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MCX Gaffes Paves the Way for ACH Based Transaction Competition

credit_cards.topWarren Buffett, one of the founding members of the three comma club, has a tried and true investment strategy: be fearful when others are greedy, and be greedy when others are fearful.

Merchant Customer Exchange (MCX) has hit a bit of a rough patch. MCX membership comprises some of the largest retailers in the country, including giants like Wal-Mart, CVS, and Best Buy. In September 2014, MCX members turned their backs to Apple Pay, an NFC-based mobile wallet system that lives among the 62 million iPhone 6’s worldwide. The reason for the snub was an internal mobile wallet project with MCX called CurrentC. Most members of MCX are operating under a signed agreement that prevents them from taking competitor mobile wallets. The agreement, however, sunsets this summer.

In a mad dash to market, CurrentC ran into a host of issues. Within the first 48 hours of beta testing, internal systems had already been hacked. Most recently this month (May 2015) it was announced that Dekkers Davidson, CEO of MCX, would be stepping down amidst internal pressures. The root concept of the CurrentC project was to allow consumers a fast and secure method to pay for goods and services by way of ACH transactions, and at the same time attempt to deal a sharp blow to credit card giants Visa, MasterCard, Discover, and American Express by cutting them out of the payment loop.

With CurrentC incomplete, and the MCX membership agreements ending this summer, some of the founding members such as Best Buy have already begun an implementation strategy for Apple Pay and other NFC-based Mobile Wallets. Best Buy has already gone live with Apple Pay via their mobile app, and retail stores will come online once NFC-ready equipment is installed system-wide.

Adoption of Apple Pay continues to grow, and it is poised for another large bounce in a few months with the introduction of iOS 9 – the latest version of Apple’s mobile operating system. The new operating system will require an iPhone 5 or newer in order to function. This means that the user base still clamoring to their iPhone 4 or 4S will need to upgrade to a newer device. The purchase wave for the next iPhone has investors salivating.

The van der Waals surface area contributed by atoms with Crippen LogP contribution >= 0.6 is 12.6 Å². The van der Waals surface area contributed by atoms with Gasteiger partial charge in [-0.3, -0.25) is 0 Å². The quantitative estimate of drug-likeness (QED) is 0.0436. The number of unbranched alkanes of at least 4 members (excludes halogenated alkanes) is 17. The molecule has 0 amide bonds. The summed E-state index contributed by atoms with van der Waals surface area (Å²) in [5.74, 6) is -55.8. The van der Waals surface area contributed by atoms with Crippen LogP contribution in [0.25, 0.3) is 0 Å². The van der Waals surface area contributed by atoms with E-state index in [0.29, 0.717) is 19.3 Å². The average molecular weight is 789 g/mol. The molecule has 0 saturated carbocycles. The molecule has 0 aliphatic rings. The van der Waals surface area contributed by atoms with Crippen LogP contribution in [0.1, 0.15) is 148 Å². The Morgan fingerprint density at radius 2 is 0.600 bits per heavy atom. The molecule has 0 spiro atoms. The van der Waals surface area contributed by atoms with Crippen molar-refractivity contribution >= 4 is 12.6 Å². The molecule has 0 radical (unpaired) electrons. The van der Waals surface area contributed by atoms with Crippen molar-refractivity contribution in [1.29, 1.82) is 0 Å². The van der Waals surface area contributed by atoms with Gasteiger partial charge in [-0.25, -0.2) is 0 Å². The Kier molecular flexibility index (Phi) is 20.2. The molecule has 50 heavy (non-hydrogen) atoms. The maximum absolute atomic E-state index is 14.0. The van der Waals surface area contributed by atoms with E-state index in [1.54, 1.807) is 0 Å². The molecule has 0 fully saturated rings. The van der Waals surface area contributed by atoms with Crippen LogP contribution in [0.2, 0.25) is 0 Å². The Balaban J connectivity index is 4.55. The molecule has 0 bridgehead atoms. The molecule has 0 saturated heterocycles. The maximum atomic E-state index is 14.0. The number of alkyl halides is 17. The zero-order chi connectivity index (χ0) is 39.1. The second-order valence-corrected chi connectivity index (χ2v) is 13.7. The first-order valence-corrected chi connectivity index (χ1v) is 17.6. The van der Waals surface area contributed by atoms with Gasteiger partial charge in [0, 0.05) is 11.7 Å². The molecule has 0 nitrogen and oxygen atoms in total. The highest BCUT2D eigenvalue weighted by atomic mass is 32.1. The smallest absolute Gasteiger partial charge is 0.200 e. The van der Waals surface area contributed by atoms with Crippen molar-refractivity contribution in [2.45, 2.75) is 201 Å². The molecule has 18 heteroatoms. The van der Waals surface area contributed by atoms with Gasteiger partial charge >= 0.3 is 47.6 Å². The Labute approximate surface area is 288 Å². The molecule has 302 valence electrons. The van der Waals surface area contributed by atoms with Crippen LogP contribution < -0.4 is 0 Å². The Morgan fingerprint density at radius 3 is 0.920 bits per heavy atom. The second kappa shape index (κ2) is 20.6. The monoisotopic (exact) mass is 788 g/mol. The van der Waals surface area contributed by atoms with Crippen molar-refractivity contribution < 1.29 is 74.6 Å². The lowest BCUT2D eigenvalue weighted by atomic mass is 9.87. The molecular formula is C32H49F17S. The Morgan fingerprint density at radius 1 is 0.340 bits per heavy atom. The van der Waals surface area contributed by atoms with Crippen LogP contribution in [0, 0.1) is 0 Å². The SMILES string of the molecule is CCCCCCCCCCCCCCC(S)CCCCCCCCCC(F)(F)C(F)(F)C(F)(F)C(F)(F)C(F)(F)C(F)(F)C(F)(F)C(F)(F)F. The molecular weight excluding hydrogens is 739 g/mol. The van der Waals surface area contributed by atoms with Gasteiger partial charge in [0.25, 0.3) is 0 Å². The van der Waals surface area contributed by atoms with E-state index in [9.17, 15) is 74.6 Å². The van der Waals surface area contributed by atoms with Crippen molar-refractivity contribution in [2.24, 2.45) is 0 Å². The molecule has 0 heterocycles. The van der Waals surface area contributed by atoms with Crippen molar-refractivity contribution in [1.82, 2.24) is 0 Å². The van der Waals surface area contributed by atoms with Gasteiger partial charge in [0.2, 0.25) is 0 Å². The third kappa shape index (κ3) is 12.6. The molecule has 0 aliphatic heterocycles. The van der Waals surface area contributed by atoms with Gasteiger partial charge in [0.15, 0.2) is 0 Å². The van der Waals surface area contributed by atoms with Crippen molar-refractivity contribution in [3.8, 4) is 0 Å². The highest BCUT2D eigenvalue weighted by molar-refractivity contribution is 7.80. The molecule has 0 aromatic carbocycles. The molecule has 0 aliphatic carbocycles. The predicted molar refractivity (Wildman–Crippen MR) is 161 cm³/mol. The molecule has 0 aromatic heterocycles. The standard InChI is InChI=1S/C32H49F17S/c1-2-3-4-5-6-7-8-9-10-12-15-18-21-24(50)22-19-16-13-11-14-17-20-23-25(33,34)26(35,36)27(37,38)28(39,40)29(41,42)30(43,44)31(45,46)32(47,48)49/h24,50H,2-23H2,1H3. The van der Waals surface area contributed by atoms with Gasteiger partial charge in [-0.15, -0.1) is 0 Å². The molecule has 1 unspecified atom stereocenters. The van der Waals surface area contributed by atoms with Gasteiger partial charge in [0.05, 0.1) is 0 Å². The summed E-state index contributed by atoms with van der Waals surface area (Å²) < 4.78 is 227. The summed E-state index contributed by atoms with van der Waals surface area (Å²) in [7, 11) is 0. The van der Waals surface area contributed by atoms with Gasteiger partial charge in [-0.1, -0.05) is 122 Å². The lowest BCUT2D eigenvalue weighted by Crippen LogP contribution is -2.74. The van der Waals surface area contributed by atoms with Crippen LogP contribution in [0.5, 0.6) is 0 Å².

But what of the promise of ACH based transactions? Who will have success where CurrentC failed? There is a tried and tested solution on its way to North America, and it is called SEQR. Similar to the model of CurrentC, SEQR will be an app living on your smart device (iOS and Android apps are slated for US release in mid June). The app will allow you to directly link your bank account and secure it by a 4 digit pin. Payments are then paired using a single-use QR code to initiate and complete the purchase. The distinct advantage SEQR has over CurrentC is a ten year track record of successful implementation in Europe, with high visibility merchants such as McDonalds. Now, it makes the voyage stateside to offer flat-rate ACH based transactions that are entirely independent of Credit Card Interchange tables. It gives the merchant a great way to augment their payment processing strategy, and saves money for both the merchant and consumer.

How do merchants get signed up? Newtek Merchant Solutions is excited to announce we are the first North American partner with SEQR, with beta programs already underway. For merchants interested in signing up with SEQR, or if there are any questions, contact the Sales Team at Newtek Merchant Solutions directly at 1-800-277-6990, or email at eppsales@newtekone.com.

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